The Robustness of Clumped Isotope Temperatures to Bond Reordering: Evidence from Deeply Buried Carbonate Reservoirs

Monday, 15 December 2014
John MacDonald1, Cedric M John1 and Jean-Pierre Girard2, (1)Imperial College London, London, SW7, United Kingdom, (2)TOTAL - Centre Scientifique et Technique Jean Feger, Pau, France
Numerous studies have shown that clumped isotope thermometry records the temperature of precipitation for carbonate minerals in surface and near-surface environments. However, the ability of a mineral to retain its clumped isotope signature at deeper, hotter burial conditions is still debated. Dolomite has been shown to be more robust to clumped isotope bond reordering than calcite. In this contribution we measure clumped isotopes in calcite veins from Southern Europe that have been buried to up to 7 km to test the robustness of calcite and dolomite to bond reordering.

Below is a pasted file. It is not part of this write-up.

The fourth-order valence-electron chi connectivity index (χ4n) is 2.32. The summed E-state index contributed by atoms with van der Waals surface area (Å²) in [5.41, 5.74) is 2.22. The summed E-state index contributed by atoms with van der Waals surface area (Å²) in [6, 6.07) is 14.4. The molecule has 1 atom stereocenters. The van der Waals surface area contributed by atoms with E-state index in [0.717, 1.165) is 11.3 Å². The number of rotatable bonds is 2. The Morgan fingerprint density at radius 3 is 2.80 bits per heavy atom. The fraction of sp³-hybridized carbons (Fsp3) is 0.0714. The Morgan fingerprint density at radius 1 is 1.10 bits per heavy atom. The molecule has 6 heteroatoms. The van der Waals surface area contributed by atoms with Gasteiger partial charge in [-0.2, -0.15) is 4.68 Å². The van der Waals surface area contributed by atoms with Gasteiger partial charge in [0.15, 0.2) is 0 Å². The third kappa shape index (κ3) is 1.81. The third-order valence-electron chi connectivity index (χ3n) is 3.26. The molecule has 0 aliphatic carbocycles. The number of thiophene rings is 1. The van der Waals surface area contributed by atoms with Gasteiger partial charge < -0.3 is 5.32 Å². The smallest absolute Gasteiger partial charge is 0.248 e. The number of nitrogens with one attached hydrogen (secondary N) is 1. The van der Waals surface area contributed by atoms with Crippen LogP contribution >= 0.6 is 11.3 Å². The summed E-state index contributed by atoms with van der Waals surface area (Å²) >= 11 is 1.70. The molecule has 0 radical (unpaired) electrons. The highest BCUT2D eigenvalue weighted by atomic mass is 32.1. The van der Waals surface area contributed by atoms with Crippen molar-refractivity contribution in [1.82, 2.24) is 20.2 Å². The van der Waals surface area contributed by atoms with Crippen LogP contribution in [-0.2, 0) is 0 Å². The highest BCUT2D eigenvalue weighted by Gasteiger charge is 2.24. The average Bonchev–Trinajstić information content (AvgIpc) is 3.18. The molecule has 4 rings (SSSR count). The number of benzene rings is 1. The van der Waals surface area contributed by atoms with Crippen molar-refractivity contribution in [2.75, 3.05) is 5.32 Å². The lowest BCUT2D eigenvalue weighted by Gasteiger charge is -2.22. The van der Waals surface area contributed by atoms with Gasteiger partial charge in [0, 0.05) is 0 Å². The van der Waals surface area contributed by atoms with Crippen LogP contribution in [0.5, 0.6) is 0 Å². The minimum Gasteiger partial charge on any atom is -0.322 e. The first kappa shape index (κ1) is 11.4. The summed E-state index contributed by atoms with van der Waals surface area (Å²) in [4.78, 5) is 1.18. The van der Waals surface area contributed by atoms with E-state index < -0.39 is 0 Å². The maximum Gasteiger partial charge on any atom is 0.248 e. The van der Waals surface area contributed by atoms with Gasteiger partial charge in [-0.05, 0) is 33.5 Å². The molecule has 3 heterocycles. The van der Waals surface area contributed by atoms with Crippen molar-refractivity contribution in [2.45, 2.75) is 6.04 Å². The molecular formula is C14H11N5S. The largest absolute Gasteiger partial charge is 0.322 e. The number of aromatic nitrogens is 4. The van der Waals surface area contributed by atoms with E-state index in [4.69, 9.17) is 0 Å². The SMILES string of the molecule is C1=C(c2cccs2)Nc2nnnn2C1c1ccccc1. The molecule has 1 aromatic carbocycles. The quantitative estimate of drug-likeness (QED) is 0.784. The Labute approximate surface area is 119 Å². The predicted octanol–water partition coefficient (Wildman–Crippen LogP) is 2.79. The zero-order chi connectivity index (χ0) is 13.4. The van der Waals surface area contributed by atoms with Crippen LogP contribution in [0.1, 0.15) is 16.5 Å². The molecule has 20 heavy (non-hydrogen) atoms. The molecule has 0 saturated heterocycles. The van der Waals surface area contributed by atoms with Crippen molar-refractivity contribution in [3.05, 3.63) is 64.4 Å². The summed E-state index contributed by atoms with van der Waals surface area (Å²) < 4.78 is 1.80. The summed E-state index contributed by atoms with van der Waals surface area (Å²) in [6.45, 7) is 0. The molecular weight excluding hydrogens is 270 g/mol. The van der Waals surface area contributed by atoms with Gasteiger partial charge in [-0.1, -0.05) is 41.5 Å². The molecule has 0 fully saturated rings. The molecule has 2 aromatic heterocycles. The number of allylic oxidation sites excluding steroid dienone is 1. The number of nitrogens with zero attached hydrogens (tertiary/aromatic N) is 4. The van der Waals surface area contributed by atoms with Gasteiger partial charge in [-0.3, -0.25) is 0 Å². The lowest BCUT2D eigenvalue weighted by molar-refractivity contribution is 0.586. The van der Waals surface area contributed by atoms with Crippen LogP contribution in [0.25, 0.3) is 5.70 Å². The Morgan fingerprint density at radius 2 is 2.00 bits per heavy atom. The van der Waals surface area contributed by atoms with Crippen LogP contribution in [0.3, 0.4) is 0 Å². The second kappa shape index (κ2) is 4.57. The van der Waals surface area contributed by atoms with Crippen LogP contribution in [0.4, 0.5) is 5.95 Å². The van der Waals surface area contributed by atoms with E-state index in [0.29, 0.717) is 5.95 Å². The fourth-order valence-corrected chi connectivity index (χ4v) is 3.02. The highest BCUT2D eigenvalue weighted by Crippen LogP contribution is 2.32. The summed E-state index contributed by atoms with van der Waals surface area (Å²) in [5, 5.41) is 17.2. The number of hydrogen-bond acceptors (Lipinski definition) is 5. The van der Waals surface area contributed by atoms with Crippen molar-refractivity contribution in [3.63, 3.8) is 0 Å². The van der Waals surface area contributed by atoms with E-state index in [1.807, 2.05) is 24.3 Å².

First, we analysed finely crystalline dolostone matrix samples collected in industry wells from Southwest France and buried to between 2 and 5.5 km, Results indicated a temperatures of ~40-60 °C, interpreted to represent formation in an early burial environment. By contrast, coarser dolomite crystals that are petrographically distinct from the fine-grained dolomite record higher temperatures and are interpreted to reflect a deeper, hotter phase of dolomite formation.

Preliminary analysis of a calcite vein from a Cretaceous dolostone in Southern Europe buried to 6.3 km records a temperature of 41±3 °C; the calcite matrix around this records a similarly low temperature. This is well below the present-day well temperature of 130-140 °C.

Our results indicate that both calcite and dolomite are not affected by bond reordering at the range of depths and temperatures investigated here. Furthermore, this suggests that clumped isotope thermometry can be applied to deeply-buried samples (i.e. >5km).